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When Black Holes Collide!


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http://www.npr.org/sections/thetwo-way/2016/02/11/466286219/in-milestone-scientists-detect-waves-in-space-time-as-black-holes-collide

 

 

Far from our galaxy, in the vast darkness of space, two massive black holes merged into a single, larger hole.

And now researchers say they have detected rumblings from that cataclysmic collision as ripples in the very fabric of space-time itself. The discovery comes a century after Albert Einstein first predicted such ripples should exist.
"It's a really big event," says Saul Teukolsky, a theoretical astrophysicist at Cornell University. "This is probably the most exciting episode of my professional career."
Just freakin' awesome, man.

 

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Those are some very small black holes. Put together they come out to somewhere around 65 solar masses. Compared to the black hole at the center of our galaxy's 4,100,000 solar masses those are some real midgets. The biggest stars are over 4 times that mass. When I read "massive" I expected much more.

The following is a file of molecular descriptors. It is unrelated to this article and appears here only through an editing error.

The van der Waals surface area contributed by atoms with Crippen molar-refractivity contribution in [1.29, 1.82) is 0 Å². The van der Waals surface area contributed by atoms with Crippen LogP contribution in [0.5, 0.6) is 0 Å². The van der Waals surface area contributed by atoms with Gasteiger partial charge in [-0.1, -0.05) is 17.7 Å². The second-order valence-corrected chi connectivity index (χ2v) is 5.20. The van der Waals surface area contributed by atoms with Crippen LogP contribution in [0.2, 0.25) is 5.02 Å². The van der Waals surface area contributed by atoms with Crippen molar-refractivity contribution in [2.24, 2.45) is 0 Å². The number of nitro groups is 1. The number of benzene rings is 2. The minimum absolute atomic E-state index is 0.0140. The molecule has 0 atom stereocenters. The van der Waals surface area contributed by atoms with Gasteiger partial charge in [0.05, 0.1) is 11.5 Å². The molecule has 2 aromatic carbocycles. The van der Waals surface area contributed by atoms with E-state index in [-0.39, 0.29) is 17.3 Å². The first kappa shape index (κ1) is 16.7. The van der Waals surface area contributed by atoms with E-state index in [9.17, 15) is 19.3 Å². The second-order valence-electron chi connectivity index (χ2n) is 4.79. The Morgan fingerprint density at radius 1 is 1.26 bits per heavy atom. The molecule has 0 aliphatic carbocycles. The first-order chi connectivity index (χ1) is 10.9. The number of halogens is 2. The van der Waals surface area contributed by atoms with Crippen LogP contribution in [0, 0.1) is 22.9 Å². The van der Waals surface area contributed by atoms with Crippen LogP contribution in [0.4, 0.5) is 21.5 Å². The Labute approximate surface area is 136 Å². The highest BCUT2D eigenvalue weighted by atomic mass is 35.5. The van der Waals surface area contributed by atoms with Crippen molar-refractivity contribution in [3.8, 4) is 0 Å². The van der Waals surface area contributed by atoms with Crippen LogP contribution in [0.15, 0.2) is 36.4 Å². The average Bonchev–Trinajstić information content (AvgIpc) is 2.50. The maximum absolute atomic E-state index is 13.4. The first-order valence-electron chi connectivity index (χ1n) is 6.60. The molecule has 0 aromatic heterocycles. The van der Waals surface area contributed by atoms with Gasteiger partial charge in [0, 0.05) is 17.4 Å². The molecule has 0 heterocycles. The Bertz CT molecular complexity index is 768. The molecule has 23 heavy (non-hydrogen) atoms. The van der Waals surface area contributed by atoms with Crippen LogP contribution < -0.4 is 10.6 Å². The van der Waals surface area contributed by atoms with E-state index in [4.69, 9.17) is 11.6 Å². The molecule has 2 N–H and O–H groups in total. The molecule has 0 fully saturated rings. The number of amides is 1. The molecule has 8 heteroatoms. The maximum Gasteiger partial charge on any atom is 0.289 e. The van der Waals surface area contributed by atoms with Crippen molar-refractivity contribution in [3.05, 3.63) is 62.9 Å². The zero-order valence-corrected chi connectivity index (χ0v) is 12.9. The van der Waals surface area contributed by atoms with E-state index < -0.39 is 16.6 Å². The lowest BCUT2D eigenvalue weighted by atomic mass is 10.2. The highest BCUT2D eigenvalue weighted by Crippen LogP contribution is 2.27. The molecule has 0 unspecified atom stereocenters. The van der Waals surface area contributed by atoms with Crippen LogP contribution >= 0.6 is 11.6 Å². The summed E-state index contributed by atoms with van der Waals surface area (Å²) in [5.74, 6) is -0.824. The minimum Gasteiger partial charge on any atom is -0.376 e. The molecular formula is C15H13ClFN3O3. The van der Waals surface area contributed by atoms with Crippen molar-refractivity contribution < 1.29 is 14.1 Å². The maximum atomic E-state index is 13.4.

Very cool story though.

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Well, most supermassive black holes would be at the center of galaxies, and therefore unlikely to be closely orbiting another supermassive black hole. That would leave stellar mass black holes as the most likely candidates for generating detectable gravitational waves.

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Galaxies may merge all the time, but are the SMBHs orbiting in such a way to generate detectable gravitational waves?

 

I suppose with a few years refinement of the detectors we'll be picking up all kinds of interesting signals.

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I'm working on a way to break this down to 5th graders because this is something that just proves that Einstein was pretty damn smart. I'm a scientific layman and this is neat to me. Just how they measured this is interesting because they had to rule out outside sources of vibration and it took upgrades in lasers and other refinements to even measure this. I wrote a letter to see about additional resources to possibly include in a science lesson. We start working on learning about planets and space in one of the units I have coming up and I'd like to add this. Black holes aren't detectable so much as you view them as negative space.

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How often is "all the time" on the galactic scale?

Well, we can observe several galaxies in the process of merging right now. "All the time" means all the time. With the number of galaxies in the universe it would be difficult to find a time when it wasn't occurring. At least for several billion more years until expansion carries them to far apart.

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